Pope added: “After a while, after all the faddishness, movements, and things coming and going, people begin to say, ‘Well, things seem to change every six months. Why don’t I stick to  something more stable’ as they look for deeper meaning. That’s how I understand these kinds of conversions. For all our troubles in the Church, we have a solid base of meaning.”

More in US

Meanwhile, Rob Corzine, vice president of academic programs at the St. Paul Center for Biblical Theology and host of EWTN’s “Genesis to Jesus” with Dr. Scott Hahn, offered a nuanced analysis. “There are two dangers to beware of. First, some are inclined to be cynical about celebrities’ sincerity. We should avoid that and rejoice over the conversions of the famous just as we would anyone else,” Corzine said.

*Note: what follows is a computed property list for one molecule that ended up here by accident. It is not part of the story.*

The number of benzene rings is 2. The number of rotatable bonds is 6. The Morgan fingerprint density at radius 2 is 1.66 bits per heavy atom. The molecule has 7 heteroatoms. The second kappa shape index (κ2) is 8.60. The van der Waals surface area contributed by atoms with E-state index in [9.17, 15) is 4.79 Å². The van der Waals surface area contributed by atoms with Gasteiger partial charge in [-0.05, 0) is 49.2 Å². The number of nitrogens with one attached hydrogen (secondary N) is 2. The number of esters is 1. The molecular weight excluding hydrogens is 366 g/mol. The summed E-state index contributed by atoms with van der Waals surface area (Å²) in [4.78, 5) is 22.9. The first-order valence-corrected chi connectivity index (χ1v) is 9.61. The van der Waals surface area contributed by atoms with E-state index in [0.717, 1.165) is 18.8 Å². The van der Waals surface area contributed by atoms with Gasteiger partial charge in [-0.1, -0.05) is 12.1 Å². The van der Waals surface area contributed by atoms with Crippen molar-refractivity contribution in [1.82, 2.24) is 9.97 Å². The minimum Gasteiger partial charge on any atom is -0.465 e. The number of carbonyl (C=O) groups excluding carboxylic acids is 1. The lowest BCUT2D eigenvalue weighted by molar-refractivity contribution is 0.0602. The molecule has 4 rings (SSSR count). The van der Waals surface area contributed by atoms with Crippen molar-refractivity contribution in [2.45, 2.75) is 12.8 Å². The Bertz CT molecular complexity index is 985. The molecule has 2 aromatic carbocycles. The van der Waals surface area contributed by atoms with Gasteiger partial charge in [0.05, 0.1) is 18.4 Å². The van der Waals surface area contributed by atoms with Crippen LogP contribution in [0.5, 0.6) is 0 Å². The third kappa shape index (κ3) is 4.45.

“However, the second trap is to rush a brand-new convert onto a stage and try to make them a spokesperson for the faith, to exploit their platform or access to media. That too we must avoid,” Corzine cautioned. “There is always a great deal of learning and growing to do for new Catholics. In the public eye is not really the best place for that.”

Brand himself seemed to echo Corzine when he said: “This is new for me. I’m learning. And I will make mistakes. But this is my path now. And I already feel incredibly blessed.”

Our mission is the truth. Join us!

Your monthly donation will help our team continue reporting the truth, with fairness, integrity, and fidelity to Jesus Christ and his Church.